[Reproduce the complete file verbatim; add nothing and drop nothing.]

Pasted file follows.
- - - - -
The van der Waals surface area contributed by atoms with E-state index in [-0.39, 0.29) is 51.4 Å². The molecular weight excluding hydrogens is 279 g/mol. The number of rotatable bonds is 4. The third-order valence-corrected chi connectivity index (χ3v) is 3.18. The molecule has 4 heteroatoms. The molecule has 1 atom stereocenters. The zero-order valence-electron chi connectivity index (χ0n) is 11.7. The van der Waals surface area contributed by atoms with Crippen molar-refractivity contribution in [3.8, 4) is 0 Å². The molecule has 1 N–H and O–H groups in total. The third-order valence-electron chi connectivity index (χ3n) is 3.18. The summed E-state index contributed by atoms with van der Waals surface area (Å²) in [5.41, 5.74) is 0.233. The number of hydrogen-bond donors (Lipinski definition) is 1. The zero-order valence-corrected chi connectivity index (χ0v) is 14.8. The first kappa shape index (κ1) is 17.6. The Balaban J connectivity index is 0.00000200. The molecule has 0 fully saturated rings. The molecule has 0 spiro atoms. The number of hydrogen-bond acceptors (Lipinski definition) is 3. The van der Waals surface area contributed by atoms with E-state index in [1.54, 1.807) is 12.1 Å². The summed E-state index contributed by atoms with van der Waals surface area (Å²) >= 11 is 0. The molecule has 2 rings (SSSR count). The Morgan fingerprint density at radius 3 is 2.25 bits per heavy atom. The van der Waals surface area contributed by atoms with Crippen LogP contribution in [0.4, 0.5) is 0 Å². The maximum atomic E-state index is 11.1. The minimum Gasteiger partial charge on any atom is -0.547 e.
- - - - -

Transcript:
The van der Waals surface area contributed by atoms with E-state index in [-0.39, 0.29) is 51.4 Å². The molecular weight excluding hydrogens is 279 g/mol. The number of rotatable bonds is 4. The third-order valence-corrected chi connectivity index (χ3v) is 3.18. The molecule has 4 heteroatoms. The molecule has 1 atom stereocenters. The zero-order valence-electron chi connectivity index (χ0n) is 11.7. The van der Waals surface area contributed by atoms with Crippen molar-refractivity contribution in [3.8, 4) is 0 Å². The molecule has 1 N–H and O–H groups in total. The third-order valence-electron chi connectivity index (χ3n) is 3.18. The summed E-state index contributed by atoms with van der Waals surface area (Å²) in [5.41, 5.74) is 0.233. The number of hydrogen-bond donors (Lipinski definition) is 1. The zero-order valence-corrected chi connectivity index (χ0v) is 14.8. The first kappa shape index (κ1) is 17.6. The Balaban J connectivity index is 0.00000200. The molecule has 0 fully saturated rings. The molecule has 0 spiro atoms. The number of hydrogen-bond acceptors (Lipinski definition) is 3. The van der Waals surface area contributed by atoms with E-state index in [1.54, 1.807) is 12.1 Å². The summed E-state index contributed by atoms with van der Waals surface area (Å²) >= 11 is 0. The molecule has 2 rings (SSSR count). The Morgan fingerprint density at radius 3 is 2.25 bits per heavy atom. The van der Waals surface area contributed by atoms with Crippen LogP contribution in [0.4, 0.5) is 0 Å². The maximum atomic E-state index is 11.1. The minimum Gasteiger partial charge on any atom is -0.547 e.